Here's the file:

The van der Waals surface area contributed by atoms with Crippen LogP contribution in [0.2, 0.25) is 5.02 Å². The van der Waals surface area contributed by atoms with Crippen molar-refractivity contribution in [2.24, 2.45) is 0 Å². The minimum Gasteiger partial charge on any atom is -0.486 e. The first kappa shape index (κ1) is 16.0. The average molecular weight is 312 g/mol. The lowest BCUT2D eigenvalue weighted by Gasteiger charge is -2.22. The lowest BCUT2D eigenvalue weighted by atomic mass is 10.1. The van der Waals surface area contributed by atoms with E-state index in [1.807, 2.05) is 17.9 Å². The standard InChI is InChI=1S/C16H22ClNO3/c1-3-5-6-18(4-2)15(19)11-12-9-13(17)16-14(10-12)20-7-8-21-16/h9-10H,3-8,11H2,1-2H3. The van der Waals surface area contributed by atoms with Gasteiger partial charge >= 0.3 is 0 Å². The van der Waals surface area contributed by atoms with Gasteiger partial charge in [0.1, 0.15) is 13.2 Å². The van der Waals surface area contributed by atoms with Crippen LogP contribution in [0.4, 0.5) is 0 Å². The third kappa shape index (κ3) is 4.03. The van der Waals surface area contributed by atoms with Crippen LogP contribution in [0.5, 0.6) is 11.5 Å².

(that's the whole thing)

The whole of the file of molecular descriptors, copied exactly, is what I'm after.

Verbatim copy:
The van der Waals surface area contributed by atoms with Crippen LogP contribution in [0.2, 0.25) is 5.02 Å². The van der Waals surface area contributed by atoms with Crippen molar-refractivity contribution in [2.24, 2.45) is 0 Å². The minimum Gasteiger partial charge on any atom is -0.486 e. The first kappa shape index (κ1) is 16.0. The average molecular weight is 312 g/mol. The lowest BCUT2D eigenvalue weighted by Gasteiger charge is -2.22. The lowest BCUT2D eigenvalue weighted by atomic mass is 10.1. The van der Waals surface area contributed by atoms with E-state index in [1.807, 2.05) is 17.9 Å². The standard InChI is InChI=1S/C16H22ClNO3/c1-3-5-6-18(4-2)15(19)11-12-9-13(17)16-14(10-12)20-7-8-21-16/h9-10H,3-8,11H2,1-2H3. The van der Waals surface area contributed by atoms with Gasteiger partial charge >= 0.3 is 0 Å². The van der Waals surface area contributed by atoms with Gasteiger partial charge in [0.1, 0.15) is 13.2 Å². The van der Waals surface area contributed by atoms with Crippen LogP contribution in [0.4, 0.5) is 0 Å². The third kappa shape index (κ3) is 4.03. The van der Waals surface area contributed by atoms with Crippen LogP contribution in [0.5, 0.6) is 11.5 Å².